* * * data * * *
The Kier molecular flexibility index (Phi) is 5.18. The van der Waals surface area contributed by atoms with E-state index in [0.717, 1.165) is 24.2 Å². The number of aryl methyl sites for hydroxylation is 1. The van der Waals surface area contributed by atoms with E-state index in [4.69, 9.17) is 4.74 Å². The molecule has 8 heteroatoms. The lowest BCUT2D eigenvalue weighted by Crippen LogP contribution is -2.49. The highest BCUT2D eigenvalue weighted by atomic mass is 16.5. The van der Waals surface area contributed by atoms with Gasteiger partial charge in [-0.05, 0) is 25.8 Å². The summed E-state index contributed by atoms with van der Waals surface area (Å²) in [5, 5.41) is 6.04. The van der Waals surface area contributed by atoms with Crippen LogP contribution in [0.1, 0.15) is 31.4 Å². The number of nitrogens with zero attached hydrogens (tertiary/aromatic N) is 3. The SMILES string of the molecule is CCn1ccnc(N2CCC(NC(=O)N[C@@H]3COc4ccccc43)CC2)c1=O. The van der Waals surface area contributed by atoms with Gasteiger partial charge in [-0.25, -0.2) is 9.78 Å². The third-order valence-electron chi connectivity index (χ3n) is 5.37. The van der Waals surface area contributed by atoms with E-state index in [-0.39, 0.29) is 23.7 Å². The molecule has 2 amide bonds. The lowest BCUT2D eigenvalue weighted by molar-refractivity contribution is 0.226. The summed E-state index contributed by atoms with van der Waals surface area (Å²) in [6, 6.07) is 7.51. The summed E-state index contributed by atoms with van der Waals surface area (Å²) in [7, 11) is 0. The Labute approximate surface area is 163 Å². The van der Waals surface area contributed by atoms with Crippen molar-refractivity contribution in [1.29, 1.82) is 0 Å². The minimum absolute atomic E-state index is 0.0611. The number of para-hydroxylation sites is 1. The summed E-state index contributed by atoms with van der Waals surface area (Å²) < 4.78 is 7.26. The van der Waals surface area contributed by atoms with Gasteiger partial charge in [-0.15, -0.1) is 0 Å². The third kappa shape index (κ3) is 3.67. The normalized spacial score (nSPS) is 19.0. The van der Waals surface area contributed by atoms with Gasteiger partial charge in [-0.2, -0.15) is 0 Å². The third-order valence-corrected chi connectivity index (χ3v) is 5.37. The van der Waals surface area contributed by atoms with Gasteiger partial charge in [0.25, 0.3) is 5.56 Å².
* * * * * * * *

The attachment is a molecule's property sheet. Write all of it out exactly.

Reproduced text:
The Kier molecular flexibility index (Phi) is 5.18. The van der Waals surface area contributed by atoms with E-state index in [0.717, 1.165) is 24.2 Å². The number of aryl methyl sites for hydroxylation is 1. The van der Waals surface area contributed by atoms with E-state index in [4.69, 9.17) is 4.74 Å². The molecule has 8 heteroatoms. The lowest BCUT2D eigenvalue weighted by Crippen LogP contribution is -2.49. The highest BCUT2D eigenvalue weighted by atomic mass is 16.5. The van der Waals surface area contributed by atoms with Gasteiger partial charge in [-0.05, 0) is 25.8 Å². The summed E-state index contributed by atoms with van der Waals surface area (Å²) in [5, 5.41) is 6.04. The van der Waals surface area contributed by atoms with Crippen LogP contribution in [0.1, 0.15) is 31.4 Å². The number of nitrogens with zero attached hydrogens (tertiary/aromatic N) is 3. The SMILES string of the molecule is CCn1ccnc(N2CCC(NC(=O)N[C@@H]3COc4ccccc43)CC2)c1=O. The van der Waals surface area contributed by atoms with Gasteiger partial charge in [-0.25, -0.2) is 9.78 Å². The third-order valence-electron chi connectivity index (χ3n) is 5.37. The van der Waals surface area contributed by atoms with E-state index in [-0.39, 0.29) is 23.7 Å². The molecule has 2 amide bonds. The lowest BCUT2D eigenvalue weighted by molar-refractivity contribution is 0.226. The summed E-state index contributed by atoms with van der Waals surface area (Å²) in [6, 6.07) is 7.51. The summed E-state index contributed by atoms with van der Waals surface area (Å²) in [7, 11) is 0. The Labute approximate surface area is 163 Å². The van der Waals surface area contributed by atoms with Crippen molar-refractivity contribution in [1.29, 1.82) is 0 Å². The minimum absolute atomic E-state index is 0.0611. The number of para-hydroxylation sites is 1. The summed E-state index contributed by atoms with van der Waals surface area (Å²) < 4.78 is 7.26. The van der Waals surface area contributed by atoms with Gasteiger partial charge in [-0.15, -0.1) is 0 Å². The third kappa shape index (κ3) is 3.67. The normalized spacial score (nSPS) is 19.0. The van der Waals surface area contributed by atoms with Gasteiger partial charge in [-0.2, -0.15) is 0 Å². The third-order valence-corrected chi connectivity index (χ3v) is 5.37. The van der Waals surface area contributed by atoms with Gasteiger partial charge in [0.25, 0.3) is 5.56 Å².